Wednesday, October 04, 2006


PUMPKINS by Ken Robbins (Roaring Brook)
Sigh. Oh, that Ken Robbins. He really gets it. He knows that when people pick up a book with photographs, they are looking for something real, something captured from life, and something with brevity, letting the pictures be worth a thousand words. He perpetually achieves a graceful balance between his evocative, clear photographs and a minimal amount of equally clear and direct text; a teacher's dream, folks. This season, squash is on the menu, and he serves it up from flower to fruit, with close-ups and wide angles, and always a sense of the farm from whence it comes. Big pumpkins, little pumpkins, pumpkins carved into jack-o-lanterns on a spooky, out-of-focus Halloween night, and pumpkins dilapidated and rotting, but full of the seeds that will sprout the story all over again.

I never regret a Ken Robbins purchase, and read his books aloud again and again to children five and up with pleasure. They are perfect for integrating non-fiction into a storytime, or for pictoral reference and inspiration on any topic that he chooses, such as the following titles also of interest:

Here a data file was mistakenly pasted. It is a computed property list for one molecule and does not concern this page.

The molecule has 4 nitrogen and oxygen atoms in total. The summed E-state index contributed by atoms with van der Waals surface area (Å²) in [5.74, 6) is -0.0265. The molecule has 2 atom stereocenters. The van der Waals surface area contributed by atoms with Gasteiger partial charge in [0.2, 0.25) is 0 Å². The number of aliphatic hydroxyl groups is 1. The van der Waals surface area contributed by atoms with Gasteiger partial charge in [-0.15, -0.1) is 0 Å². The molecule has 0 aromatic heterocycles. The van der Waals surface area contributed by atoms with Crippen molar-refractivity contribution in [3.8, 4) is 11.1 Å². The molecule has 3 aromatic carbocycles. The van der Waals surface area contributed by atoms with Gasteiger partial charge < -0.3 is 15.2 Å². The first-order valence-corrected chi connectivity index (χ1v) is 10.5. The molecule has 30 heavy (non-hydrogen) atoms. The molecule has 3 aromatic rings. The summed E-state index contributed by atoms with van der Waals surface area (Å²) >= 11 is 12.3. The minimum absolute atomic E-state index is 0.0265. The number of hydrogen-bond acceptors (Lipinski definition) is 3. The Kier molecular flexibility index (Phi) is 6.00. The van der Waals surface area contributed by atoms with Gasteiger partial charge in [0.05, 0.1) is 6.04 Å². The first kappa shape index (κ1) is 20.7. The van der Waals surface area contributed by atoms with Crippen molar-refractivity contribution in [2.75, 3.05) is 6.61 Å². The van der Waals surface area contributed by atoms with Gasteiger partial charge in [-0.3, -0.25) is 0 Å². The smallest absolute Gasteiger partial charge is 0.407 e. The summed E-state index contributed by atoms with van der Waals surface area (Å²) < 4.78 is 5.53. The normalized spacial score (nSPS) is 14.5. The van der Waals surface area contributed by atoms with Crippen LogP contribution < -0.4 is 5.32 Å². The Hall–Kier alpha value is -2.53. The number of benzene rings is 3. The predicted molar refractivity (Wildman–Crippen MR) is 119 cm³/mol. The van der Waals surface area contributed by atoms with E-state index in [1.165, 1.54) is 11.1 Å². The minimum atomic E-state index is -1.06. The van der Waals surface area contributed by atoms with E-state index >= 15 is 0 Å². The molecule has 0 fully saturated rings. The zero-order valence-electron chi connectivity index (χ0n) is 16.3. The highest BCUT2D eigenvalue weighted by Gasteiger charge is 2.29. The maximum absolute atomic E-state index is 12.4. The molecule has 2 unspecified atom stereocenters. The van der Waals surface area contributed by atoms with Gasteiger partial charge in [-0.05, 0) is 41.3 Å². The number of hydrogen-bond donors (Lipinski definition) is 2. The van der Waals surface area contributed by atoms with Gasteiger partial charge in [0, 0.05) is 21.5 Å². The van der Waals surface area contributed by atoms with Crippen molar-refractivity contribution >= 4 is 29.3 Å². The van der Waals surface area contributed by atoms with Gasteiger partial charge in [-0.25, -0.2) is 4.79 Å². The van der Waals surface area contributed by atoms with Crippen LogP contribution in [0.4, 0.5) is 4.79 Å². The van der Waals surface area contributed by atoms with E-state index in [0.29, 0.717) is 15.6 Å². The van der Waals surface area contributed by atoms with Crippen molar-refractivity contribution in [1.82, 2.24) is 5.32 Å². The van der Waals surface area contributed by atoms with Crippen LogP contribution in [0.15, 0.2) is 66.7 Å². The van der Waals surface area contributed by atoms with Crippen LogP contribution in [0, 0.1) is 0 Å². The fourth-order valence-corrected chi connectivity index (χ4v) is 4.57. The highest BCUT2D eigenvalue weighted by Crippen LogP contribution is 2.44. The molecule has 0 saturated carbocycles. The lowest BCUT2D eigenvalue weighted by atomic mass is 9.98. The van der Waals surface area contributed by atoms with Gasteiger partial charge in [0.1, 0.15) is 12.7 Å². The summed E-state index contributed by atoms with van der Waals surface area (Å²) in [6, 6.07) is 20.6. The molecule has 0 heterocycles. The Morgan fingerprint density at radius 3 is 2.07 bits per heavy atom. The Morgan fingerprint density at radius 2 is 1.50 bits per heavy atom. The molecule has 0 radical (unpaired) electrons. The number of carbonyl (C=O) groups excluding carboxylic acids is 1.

SEEDS (Atheneum)
AUTUMN LEAVES (Scholastic) (Why do my favorites go out of print? Worth the hunt, because it doubles as a much-needed primary feild guide.)
APPLES (Atheneum) (6 and up)
THUNDER ON THE PLAINS: THE STORY OF THE AMERICAN BUFFALO (Atheneum) (Especially moving, and a departure from the author's frequent science forays.) (7 and up)

Who are some of your favorite authors who use the photographic form? Nina Crews? George Ancona? Share in the comments section! Do you like the content-rich Dorling Kindersley style of "museum in a book," which revolutionized publishing with their groundbreaking photographic "Eyewitness" series? Don't just stare, take a picture, it'll last longer...especially if it's in a book!

Links are provided for informational use. Don't forget to support your local bookseller.


Anonymous said...

Thank you for suggesting a new pumpkin book. I think this one will update my copy of Pumpkin People, which is old and seen better days.

Anonymous said...

I really enjoy the work of photographer Bianca Lavies, too, particularly her books on garter snakes, armadillos, and "tree trunk traffic." Seymour Simon, of whom I first read in YOUR book, is another author my son and I enjoy. Marine biologist Sylvia Earle's works are wonderful, too. (To the best of my recollection, she doesn't take the photos herself.) We liked last year's "Sea Critters" a lot. Beautiful, informative book. Another beautiful picture book using photography is "Dance! With Bill T. Jones," by Jones and Susan Kuklin--just right for preschoolers.


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